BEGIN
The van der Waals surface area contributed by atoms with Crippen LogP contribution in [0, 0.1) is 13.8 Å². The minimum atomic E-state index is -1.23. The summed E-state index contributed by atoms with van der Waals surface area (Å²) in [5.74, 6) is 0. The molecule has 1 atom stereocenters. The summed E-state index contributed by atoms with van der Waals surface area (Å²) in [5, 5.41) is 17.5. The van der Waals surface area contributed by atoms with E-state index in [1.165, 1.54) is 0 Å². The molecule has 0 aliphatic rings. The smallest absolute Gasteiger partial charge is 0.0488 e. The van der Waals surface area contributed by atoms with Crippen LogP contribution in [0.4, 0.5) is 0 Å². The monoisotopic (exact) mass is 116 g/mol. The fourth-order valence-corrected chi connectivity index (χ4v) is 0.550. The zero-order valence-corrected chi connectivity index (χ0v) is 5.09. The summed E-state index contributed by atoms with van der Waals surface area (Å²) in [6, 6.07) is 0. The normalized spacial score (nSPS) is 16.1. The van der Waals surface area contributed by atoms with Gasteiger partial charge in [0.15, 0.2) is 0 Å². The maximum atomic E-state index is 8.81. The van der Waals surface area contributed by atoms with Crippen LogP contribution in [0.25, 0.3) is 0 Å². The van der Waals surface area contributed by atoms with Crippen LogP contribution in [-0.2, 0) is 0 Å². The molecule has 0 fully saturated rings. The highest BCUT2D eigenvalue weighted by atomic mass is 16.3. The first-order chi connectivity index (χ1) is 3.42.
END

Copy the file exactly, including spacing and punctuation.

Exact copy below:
The van der Waals surface area contributed by atoms with Crippen LogP contribution in [0, 0.1) is 13.8 Å². The minimum atomic E-state index is -1.23. The summed E-state index contributed by atoms with van der Waals surface area (Å²) in [5.74, 6) is 0. The molecule has 1 atom stereocenters. The summed E-state index contributed by atoms with van der Waals surface area (Å²) in [5, 5.41) is 17.5. The van der Waals surface area contributed by atoms with E-state index in [1.165, 1.54) is 0 Å². The molecule has 0 aliphatic rings. The smallest absolute Gasteiger partial charge is 0.0488 e. The van der Waals surface area contributed by atoms with Crippen LogP contribution in [0.4, 0.5) is 0 Å². The monoisotopic (exact) mass is 116 g/mol. The fourth-order valence-corrected chi connectivity index (χ4v) is 0.550. The zero-order valence-corrected chi connectivity index (χ0v) is 5.09. The summed E-state index contributed by atoms with van der Waals surface area (Å²) in [6, 6.07) is 0. The normalized spacial score (nSPS) is 16.1. The van der Waals surface area contributed by atoms with Gasteiger partial charge in [0.15, 0.2) is 0 Å². The maximum atomic E-state index is 8.81. The van der Waals surface area contributed by atoms with Crippen LogP contribution in [0.25, 0.3) is 0 Å². The van der Waals surface area contributed by atoms with Crippen LogP contribution in [-0.2, 0) is 0 Å². The molecule has 0 fully saturated rings. The highest BCUT2D eigenvalue weighted by atomic mass is 16.3. The first-order chi connectivity index (χ1) is 3.42.